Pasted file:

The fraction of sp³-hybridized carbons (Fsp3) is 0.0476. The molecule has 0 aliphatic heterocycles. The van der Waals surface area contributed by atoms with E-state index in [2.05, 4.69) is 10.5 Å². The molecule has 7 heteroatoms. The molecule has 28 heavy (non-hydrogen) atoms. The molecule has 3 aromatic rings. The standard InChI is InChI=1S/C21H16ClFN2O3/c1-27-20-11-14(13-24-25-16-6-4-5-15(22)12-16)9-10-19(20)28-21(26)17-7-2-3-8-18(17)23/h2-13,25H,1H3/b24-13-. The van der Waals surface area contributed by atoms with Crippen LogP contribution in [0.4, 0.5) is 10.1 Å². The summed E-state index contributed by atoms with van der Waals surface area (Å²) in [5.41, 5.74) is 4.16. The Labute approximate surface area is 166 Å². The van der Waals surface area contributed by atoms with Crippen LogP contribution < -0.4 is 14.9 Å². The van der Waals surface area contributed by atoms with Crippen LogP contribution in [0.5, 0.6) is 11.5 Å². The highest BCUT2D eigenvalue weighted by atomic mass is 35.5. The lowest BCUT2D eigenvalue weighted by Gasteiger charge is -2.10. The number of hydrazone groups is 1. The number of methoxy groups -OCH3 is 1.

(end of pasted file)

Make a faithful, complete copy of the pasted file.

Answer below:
The fraction of sp³-hybridized carbons (Fsp3) is 0.0476. The molecule has 0 aliphatic heterocycles. The van der Waals surface area contributed by atoms with E-state index in [2.05, 4.69) is 10.5 Å². The molecule has 7 heteroatoms. The molecule has 28 heavy (non-hydrogen) atoms. The molecule has 3 aromatic rings. The standard InChI is InChI=1S/C21H16ClFN2O3/c1-27-20-11-14(13-24-25-16-6-4-5-15(22)12-16)9-10-19(20)28-21(26)17-7-2-3-8-18(17)23/h2-13,25H,1H3/b24-13-. The van der Waals surface area contributed by atoms with Crippen LogP contribution in [0.4, 0.5) is 10.1 Å². The summed E-state index contributed by atoms with van der Waals surface area (Å²) in [5.41, 5.74) is 4.16. The Labute approximate surface area is 166 Å². The van der Waals surface area contributed by atoms with Crippen LogP contribution < -0.4 is 14.9 Å². The van der Waals surface area contributed by atoms with Crippen LogP contribution in [0.5, 0.6) is 11.5 Å². The highest BCUT2D eigenvalue weighted by atomic mass is 35.5. The lowest BCUT2D eigenvalue weighted by Gasteiger charge is -2.10. The number of hydrazone groups is 1. The number of methoxy groups -OCH3 is 1.